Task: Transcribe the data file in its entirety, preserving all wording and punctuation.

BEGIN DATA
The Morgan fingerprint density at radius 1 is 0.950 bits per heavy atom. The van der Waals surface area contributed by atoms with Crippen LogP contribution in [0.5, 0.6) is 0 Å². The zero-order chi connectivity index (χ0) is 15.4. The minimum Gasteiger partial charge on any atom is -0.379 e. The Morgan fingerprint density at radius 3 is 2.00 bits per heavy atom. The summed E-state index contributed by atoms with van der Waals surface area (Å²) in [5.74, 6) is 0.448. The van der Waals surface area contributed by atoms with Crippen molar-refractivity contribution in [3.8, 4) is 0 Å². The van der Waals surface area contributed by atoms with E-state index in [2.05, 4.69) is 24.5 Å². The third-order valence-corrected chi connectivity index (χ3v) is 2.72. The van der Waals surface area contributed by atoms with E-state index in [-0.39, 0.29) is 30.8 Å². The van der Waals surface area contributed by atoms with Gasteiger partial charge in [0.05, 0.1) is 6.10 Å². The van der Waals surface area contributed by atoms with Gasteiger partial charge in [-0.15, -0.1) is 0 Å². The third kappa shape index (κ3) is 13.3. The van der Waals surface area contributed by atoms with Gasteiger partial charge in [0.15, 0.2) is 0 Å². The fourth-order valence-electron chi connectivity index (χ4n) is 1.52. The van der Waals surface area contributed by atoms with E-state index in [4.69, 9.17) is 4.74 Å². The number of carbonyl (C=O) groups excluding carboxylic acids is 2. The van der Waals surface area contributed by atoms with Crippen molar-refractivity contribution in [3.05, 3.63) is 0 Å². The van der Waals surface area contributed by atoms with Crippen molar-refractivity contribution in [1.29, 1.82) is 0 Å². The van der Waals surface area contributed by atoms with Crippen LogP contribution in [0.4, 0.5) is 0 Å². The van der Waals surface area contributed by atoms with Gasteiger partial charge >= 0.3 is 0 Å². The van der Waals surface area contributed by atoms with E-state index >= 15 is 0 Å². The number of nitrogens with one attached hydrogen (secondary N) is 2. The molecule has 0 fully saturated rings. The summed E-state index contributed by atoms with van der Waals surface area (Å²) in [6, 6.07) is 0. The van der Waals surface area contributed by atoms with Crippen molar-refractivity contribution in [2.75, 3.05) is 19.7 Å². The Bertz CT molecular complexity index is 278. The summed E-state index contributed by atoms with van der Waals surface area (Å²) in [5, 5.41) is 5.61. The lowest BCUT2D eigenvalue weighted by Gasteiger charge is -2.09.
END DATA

The Morgan fingerprint density at radius 1 is 0.950 bits per heavy atom. The van der Waals surface area contributed by atoms with Crippen LogP contribution in [0.5, 0.6) is 0 Å². The zero-order chi connectivity index (χ0) is 15.4. The minimum Gasteiger partial charge on any atom is -0.379 e. The Morgan fingerprint density at radius 3 is 2.00 bits per heavy atom. The summed E-state index contributed by atoms with van der Waals surface area (Å²) in [5.74, 6) is 0.448. The van der Waals surface area contributed by atoms with Crippen molar-refractivity contribution in [3.8, 4) is 0 Å². The van der Waals surface area contributed by atoms with E-state index in [2.05, 4.69) is 24.5 Å². The third-order valence-corrected chi connectivity index (χ3v) is 2.72. The van der Waals surface area contributed by atoms with E-state index in [-0.39, 0.29) is 30.8 Å². The van der Waals surface area contributed by atoms with Gasteiger partial charge in [0.05, 0.1) is 6.10 Å². The van der Waals surface area contributed by atoms with Gasteiger partial charge in [-0.15, -0.1) is 0 Å². The third kappa shape index (κ3) is 13.3. The van der Waals surface area contributed by atoms with Gasteiger partial charge in [0.15, 0.2) is 0 Å². The fourth-order valence-electron chi connectivity index (χ4n) is 1.52. The van der Waals surface area contributed by atoms with E-state index in [4.69, 9.17) is 4.74 Å². The number of carbonyl (C=O) groups excluding carboxylic acids is 2. The van der Waals surface area contributed by atoms with Crippen molar-refractivity contribution in [3.05, 3.63) is 0 Å². The van der Waals surface area contributed by atoms with Crippen molar-refractivity contribution in [1.29, 1.82) is 0 Å². The van der Waals surface area contributed by atoms with Crippen LogP contribution in [0.4, 0.5) is 0 Å². The van der Waals surface area contributed by atoms with Gasteiger partial charge >= 0.3 is 0 Å². The van der Waals surface area contributed by atoms with E-state index >= 15 is 0 Å². The number of nitrogens with one attached hydrogen (secondary N) is 2. The molecule has 0 fully saturated rings. The summed E-state index contributed by atoms with van der Waals surface area (Å²) in [6, 6.07) is 0. The van der Waals surface area contributed by atoms with Crippen molar-refractivity contribution in [2.75, 3.05) is 19.7 Å². The Bertz CT molecular complexity index is 278. The summed E-state index contributed by atoms with van der Waals surface area (Å²) in [5, 5.41) is 5.61. The lowest BCUT2D eigenvalue weighted by Gasteiger charge is -2.09.